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April 2, 2019updated 12 Apr 2019 4:12pm

Middle East tech sector stands to gain from Uber and Careem merger

By Jennifer Aguinaldo

The $3.1bn acquisition of Dubai-based ride-hailing firm Careem by its US rival Uber Technologies is viewed as a major victory not only for the six-year-old startup but also for the Middle East’s entire nascent technology industry.

Uber Careem acquisition

The value of the deal for the homegrown technology firm exceeds the $650m price tag that online retail giant Amazon paid for Souq.com two years earlier.

The merger is seen as a major payday for Careem’s investors. Saudi Arabia-based Al-Tayyar Group, one of the firm’s early investors, announced an exit value of Saudi Riyal 1.78bn ($75m) the day the sale was confirmed.

Other Careem investors include Japan’s Rakuten Incorporated; Saudi Arabia’s Kingdom Holding and Saudi Telecom Company (STC); the US’ SQM Frontier; Egypt’s El-Sewedy Investments; and venture capitalists Beco, Endure, Lumia and Wamda.

It is clear that the cash and notes swap from this deal will involve the region’s key sovereign wealth and investment houses. Saudi Arabia’s Public Investment Fund (PIF) invested $3.5bn in Uber in 2016, and its managing director, Yasir Othman al-Rumayyan, sits on Uber’s board of directors.

Careem investors include Prince Alwaleed bin Talal-controlled Kingdom Holding, which acquired Dubai-based Abraaj’s shares in the company in 2017, and Saudi Telecom Company, which PIF controls.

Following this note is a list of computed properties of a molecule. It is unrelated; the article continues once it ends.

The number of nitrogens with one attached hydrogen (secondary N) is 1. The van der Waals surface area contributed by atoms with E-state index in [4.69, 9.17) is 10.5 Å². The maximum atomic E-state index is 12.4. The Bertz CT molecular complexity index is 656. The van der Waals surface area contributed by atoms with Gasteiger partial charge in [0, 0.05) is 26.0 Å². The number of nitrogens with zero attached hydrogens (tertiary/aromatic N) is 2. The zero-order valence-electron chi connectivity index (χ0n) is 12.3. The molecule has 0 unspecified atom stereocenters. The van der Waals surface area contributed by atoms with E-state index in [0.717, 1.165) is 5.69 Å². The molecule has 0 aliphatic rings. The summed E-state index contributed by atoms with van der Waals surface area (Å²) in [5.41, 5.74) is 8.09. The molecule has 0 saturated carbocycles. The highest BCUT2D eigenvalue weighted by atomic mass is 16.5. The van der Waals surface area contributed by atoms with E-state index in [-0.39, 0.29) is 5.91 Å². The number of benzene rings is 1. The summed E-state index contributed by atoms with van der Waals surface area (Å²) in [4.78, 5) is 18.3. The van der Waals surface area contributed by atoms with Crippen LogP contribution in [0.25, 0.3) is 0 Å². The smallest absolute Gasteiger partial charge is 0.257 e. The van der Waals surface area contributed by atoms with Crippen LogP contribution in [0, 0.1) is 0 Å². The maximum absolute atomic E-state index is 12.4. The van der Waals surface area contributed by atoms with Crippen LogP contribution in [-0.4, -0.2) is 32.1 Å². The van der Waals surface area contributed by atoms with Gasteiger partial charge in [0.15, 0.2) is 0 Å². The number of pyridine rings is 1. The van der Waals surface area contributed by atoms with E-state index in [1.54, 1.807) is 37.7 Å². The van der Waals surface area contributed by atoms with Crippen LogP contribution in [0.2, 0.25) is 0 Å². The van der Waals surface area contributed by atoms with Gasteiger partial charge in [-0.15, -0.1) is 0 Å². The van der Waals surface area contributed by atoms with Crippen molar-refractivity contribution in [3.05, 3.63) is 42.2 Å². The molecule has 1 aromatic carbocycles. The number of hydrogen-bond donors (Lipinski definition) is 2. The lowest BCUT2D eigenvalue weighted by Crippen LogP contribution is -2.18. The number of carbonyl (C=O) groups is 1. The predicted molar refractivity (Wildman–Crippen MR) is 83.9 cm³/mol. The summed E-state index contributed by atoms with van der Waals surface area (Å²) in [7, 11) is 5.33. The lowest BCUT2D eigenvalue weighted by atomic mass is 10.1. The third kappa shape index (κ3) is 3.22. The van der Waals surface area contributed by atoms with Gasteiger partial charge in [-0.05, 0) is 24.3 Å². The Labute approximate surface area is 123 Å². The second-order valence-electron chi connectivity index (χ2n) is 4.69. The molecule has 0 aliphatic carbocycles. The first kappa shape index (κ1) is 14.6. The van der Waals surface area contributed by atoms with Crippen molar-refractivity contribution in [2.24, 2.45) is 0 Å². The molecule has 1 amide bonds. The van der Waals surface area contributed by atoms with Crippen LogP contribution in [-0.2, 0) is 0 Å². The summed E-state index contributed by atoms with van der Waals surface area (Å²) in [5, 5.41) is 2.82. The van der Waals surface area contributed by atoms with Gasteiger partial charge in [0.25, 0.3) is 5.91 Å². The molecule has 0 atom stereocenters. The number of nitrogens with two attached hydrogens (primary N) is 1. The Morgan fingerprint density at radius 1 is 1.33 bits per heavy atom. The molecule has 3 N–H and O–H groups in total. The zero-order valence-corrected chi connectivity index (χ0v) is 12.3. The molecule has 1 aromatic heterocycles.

As it stands, the sale will help secure Dubai’s place as a destination for venture capital, as it strives to build innovation centres for financial technologies (fintech), 3D printing, blockchain and autonomous vehicles, among others.

Uber Careem acquisition: contagion

It will also encourage other cities and countries in the region, if they have not done so already, to develop a cohesive plan to incentivise technology startups as part of their overall economic diversification plans.

Careem’s success stemmed from its ability to combine a better quality of service (especially compared with existing taxi services and even those offered by its new owner), home advantage and a determined strategy to offer new services such as deliveries to keep Uber at bay.

Following the merger, the next and most important step for both Uber and Careem is to ensure that one company is better than two in terms of services and fees, a task that similar deals have struggled to attain.

This article is sourced from Verdict sister publication MEED.com